Recommended

borderlines

#BoycottBali: Siapa Membutuhkan Siapa?

Saat menentukan destinasi liburan, ada beberapa hal yang biasanya kita pertimbangkan: kemudahan visa, atraksi di destinasi, biaya, keamanan. Tetapi warga Australia diminta untuk mempertimbangkan hal lain: ada tidaknya hukuman mati di destinasi yang dituju. Itu tergambar dari gerakan boikot dari media sosial Australia dan sempat menjadi trending topic beberapa hari lalu: #BoycottBali. Gerakan ini berkenaan dengan rencana Indonesia menjalankan eksekusi mati terhadap dua gembong narkoba warga Australia, Andrew Chan dan Myuran Sukumaran, yang ditangkap di Bali pada 17 April 2005. Mereka berdua adalah pemimpin dari kelompok beranggotakan sembilan orang Australia, dikenal sebagai “Bali Nine”, yang berupaya menyelundupkan 8,3 kilogram heroin senilai A$ 4 juta dari Indonesia ke Australia. Death Row Diaries of Andrew Chan and Myuran Sukumaran (source: news.com.au) Di saat-saat terakhir ini, pemerintah Australia gigih meminta pengampunan kepada presiden Indonesia. Tetapi presiden Indonesia yang baru terpilih, Joko Widodo, juga gigih untuk tidak memberikan grasi terhadap kasus narkoba. Jokowi—demikian dia biasa dikenal—beralasan bahwa Indonesia dalam keadaan “darurat narkoba”, dan mengutip data mencengangkan: 4,5 juta orang Indonesia harus direhabilitasi karena narkoba dan 40-50 orang Indonesia mati setiap hari karena narkoba. Sebagian publik Australia menuding Indonesia yang melaksanakan hukuman mati sebagai negara barbar biadab. Sementara Andrew dan Myu dipandang sebagai [...]

February 21, 2015 // 49 Comments

Appearance in Ubud Writers and Readers Festival 2011

http://ubudwritersfestival.com/writer/agustinus-wibowo Agustinus Wibowo is an Indonesian travel writer, travelled overland from Beijing to Central Asia and Middle East. He traveled extensively and settled in Afghanistan as journalist for three years. His works include Selimut Debu (A Blanket of Dust) and Garis Batas (Borderlines). Festival Appearances Time travel Saturday, 8 October 2011 10:45 Left Bank Lounge What is the future of travel writing and how do travellers utilise the genre? Has it all been said and done? Brian Thacker, Fiona Caulfield, Trinity, Agustinus Wibowo Chair: Peta Mathias Ticketed A blanket of dust… Saturday, 8 October 2011 13:45 Left Bank Lounge Standing at the cutting edge of Indonesian literature, this modern day wanderer has travelled to the ends of the earth, living in Afghanistan for three years. Wander with him in this intimate session. Agustinus Wibowo with Jamie James Worlds, in words: making language work Saturday, 8 October 2011 16:00 Neka Museum How language can transport us on colourful journeys to exotic lands, Agustinus Wibowo, DBC Pierre, Ida Ahdiah, Trevor Shearston Chair: Rosemary Saye Boundary riders Sunday, 9 October 2011 09:15 Left Bank Lounge Boundaries can be both geographical and intellectual. Crossing borders real and imaginary, exploring new ground, writing new territory. [...]

September 23, 2011 // 0 Comments

Garis Batas – Perjalanan di Negeri-Negeri Asia Tengah (Borderlines)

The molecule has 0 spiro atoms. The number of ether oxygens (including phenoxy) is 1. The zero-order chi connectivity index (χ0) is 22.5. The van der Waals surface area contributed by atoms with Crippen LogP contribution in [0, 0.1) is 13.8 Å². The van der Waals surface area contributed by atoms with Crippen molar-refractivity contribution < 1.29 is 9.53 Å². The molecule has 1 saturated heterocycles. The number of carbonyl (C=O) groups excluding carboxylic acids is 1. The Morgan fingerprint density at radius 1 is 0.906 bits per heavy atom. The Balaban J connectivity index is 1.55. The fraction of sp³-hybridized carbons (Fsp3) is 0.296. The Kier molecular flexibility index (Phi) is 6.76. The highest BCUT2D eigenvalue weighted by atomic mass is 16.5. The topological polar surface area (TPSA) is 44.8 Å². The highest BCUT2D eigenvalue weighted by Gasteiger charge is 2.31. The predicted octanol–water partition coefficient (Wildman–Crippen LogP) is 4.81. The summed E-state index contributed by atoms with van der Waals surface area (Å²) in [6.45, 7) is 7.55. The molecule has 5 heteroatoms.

My second published travel writing book, on journey to Central Asian countries (The “Stans”). Indonesian language. Borderlines – Journey to the Central Asian States Everyday, Afghan villagers stare to “a foreign country” which is just a river away. They look at passing cars, without even once experiencing sitting inside the vehicles. They look at Russian-style villas, while they live in dark mud and stone houses. They look at girls in tight jeans, while their own women are illiterate and have no freedom to travel. The country across the river seems magnificent—a magnificent fantasy. The same fantasy brings Agustinus Wibowo travel to the mysterious Central Asian states. Tajikistan. Kyrgyzstan. Kazakhstan. Uzbekistan. Turkmenistan. The “Stan brothers”. This journey will not only bring you step on snowy mountains, walk accross borderless steppes, adsorbing the greatness of traditions and the glowing Silk Road civilization, or having nostalgy with Soviet Union communism symbols, but also finding out the mystery of fate of human beings who are always being separated in the boxes of borderlines. Paperback, 528 pages Published April 14th 2011 by Gramedia Pustaka Utama ISBN13 9789792268843 primary language Indonesian original title Garis Batas: Perjalanan di Negeri-Negeri Asia Tengah url http://www.gramedia.com/buku-detail/84515/Garis-Batas ————– Garis Batas: Perjalanan [...]

April 25, 2011 // 4 Comments

Mashhad – The Empty Border

The dusty border Two years ago, when I came to Iran for the first time through the Islam Qala border, I was astonished by the scene of hundreds of wild Afghan men fighting to pass the border line, to quit their homeland and reach hope in rich Iran. But now, it’s not anymore the scene. The Afghan-Iranian border in Islam Qala is quite empty. Iran has tightened up the visa approval for Afghans. Land crossing is no more permitted for ordinary Afghans. The Iranian visa from Kabul is mostly stamped “For Air Travel Only”, putting them to obtain roundtrip ticket only with Iranian airlines. In some cases, visa applicants need to spend at least 1000 dollars just to get the entry visa. Indeed, one’s passport determines his or her fate. I arrived in Afghan immigration hall after 100 meter walk. People are sitting idly to wait for the officers come back from their lunch break. There are three officers behind the table. One is examining the passports, one is stamping, and the last one is noting down t he data before distributing the passports. All Afghans have to pay 10.000 Rial or 40 Afghani to the man who stamped the [...]

June 9, 2009 // 1 Comment